QuoteThe Turing test, developed by Alan Turing in 1950, is a test of a machine's ability to exhibit intelligent behavior equivalent to, or indistinguishable from, that of a human. Turing proposed that a human evaluator would judge natural language conversations between a human and a machine designed to generate human-like responses. The evaluator would be aware that one of the two partners in conversation is a machine, and all participants would be separated from one another. The conversation would be limited to a text-only channel such as a computer keyboard and screen so the result would not depend on the machine's ability to render words as speech. If the evaluator cannot reliably tell the machine from the human, the machine is said to have passed the test. The test does not check the ability to give correct answers to questions, only how closely answers resemble those a human would give.The test was introduced by Turing in his paper, "Computing Machinery and Intelligence", while working at the University of Manchester (Turing, 1950; p. 460). It opens with the words: "I propose to consider the question, 'Can machines think?'" Because "thinking" is difficult to define, Turing chooses to "replace the question by another, which is closely related to it and is expressed in relatively unambiguous words." Turing's new question is: "Are there imaginable digital computers which would do well in the imitation game?" This question, Turing believed, is one that can actually be answered. In the remainder of the paper, he argued against all the major objections to the proposition that "machines can think".Since Turing first introduced his test, it has proven to be both highly influential and widely criticised, and it has become an important concept in the philosophy of artificial intelligence.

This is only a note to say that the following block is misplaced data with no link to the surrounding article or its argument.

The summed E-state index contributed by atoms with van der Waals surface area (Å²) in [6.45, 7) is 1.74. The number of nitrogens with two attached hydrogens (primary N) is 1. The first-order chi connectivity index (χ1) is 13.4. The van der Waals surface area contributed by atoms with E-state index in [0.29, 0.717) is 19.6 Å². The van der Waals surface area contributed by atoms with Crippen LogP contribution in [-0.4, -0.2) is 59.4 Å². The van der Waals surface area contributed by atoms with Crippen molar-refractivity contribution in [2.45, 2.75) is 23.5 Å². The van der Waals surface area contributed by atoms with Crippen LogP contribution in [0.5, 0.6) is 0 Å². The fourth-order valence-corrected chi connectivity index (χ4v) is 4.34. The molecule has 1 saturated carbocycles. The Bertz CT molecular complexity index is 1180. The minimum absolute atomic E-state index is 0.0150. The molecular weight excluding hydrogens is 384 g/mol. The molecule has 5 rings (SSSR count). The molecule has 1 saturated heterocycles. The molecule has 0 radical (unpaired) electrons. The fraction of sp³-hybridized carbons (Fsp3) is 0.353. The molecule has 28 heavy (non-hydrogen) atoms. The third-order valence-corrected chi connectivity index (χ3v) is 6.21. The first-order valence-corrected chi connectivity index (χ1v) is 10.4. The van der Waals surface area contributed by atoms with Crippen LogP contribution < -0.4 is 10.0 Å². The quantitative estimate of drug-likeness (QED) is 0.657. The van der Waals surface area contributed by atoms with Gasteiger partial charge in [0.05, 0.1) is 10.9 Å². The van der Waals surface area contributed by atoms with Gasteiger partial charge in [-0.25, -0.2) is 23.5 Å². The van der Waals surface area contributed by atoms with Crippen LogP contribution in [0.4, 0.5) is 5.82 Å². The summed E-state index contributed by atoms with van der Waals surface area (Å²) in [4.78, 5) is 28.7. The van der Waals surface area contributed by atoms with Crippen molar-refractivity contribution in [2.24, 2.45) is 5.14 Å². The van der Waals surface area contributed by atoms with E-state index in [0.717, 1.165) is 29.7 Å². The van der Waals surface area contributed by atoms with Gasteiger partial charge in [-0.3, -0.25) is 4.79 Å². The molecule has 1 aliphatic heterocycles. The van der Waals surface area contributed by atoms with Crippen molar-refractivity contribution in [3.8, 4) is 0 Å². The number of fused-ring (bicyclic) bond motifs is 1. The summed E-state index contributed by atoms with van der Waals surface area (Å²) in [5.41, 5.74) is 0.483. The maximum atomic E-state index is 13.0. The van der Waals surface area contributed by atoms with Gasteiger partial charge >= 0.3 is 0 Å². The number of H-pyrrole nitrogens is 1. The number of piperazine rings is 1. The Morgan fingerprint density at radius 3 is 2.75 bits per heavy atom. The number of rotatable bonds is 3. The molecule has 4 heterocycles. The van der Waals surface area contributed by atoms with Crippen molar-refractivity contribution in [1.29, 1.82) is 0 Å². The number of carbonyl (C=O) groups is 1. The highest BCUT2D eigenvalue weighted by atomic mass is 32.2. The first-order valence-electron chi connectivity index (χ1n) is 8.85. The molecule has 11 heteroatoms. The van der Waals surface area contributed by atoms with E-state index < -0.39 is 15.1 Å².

QuotePhilosophical backgroundThe question of whether it is possible for machines to think has a long history, which is firmly entrenched in the distinction between dualist and materialist views of the mind. RenÃ© Descartes prefigures aspects of the Turing Test in his 1637 Discourse on the Method when he writes:[H]ow many different automata or moving machines can be made by the industry of man [...] For we can easily understand a machine's being constituted so that it can utter words, and even emit some responses to action on it of a corporeal kind, which brings about a change in its organs; for instance, if touched in a particular part it may ask what we wish to say to it; if in another part it may exclaim that it is being hurt, and so on. But it never happens that it arranges its speech in various ways, in order to reply appropriately to everything that may be said in its presence, as even the lowest type of man can do.Here Descartes notes that automata are capable of responding to human interactions but argues that such automata cannot respond appropriately to things said in their presence in the way that any human can. Descartes therefore prefigures the Turing Test by defining the insufficiency of appropriate linguistic response as that which separates the human from the automaton. Descartes fails to consider the possibility that future automata might be able to overcome such insufficiency, and so does not propose the Turing Test as such, even if he prefigures its conceptual framework and criterion.Denis Diderot formulates in his PensÃ©es philosophiques a Turing-test criterion:"If they find a parrot who could answer to everything, I would claim it to be an intelligent being without hesitation."This does not mean he agrees with this, but that it was already a common argument of materialists at that time.According to dualism, the mind is non-physical (or, at the very least, has non-physical properties) and, therefore, cannot be explained in purely physical terms. According to materialism, the mind can be explained physically, which leaves open the possibility of minds that are produced artificially.In 1936, philosopher Alfred Ayer considered the standard philosophical question of other minds: how do we know that other people have the same conscious experiences that we do? In his book, Language, Truth and Logic, Ayer suggested a protocol to distinguish between a conscious man and an unconscious machine: "The only ground I can have for asserting that an object which appears to be conscious is not really a conscious being, but only a dummy or a machine, is that it fails to satisfy one of the empirical tests by which the presence or absence of consciousness is determined." (This suggestion is very similar to the Turing test, but is concerned with consciousness rather than intelligence. Moreover, it is not certain that Ayer's popular philosophical classic was familiar to Turing.) In other words, a thing is not conscious if it fails the consciousness test.Alan Turing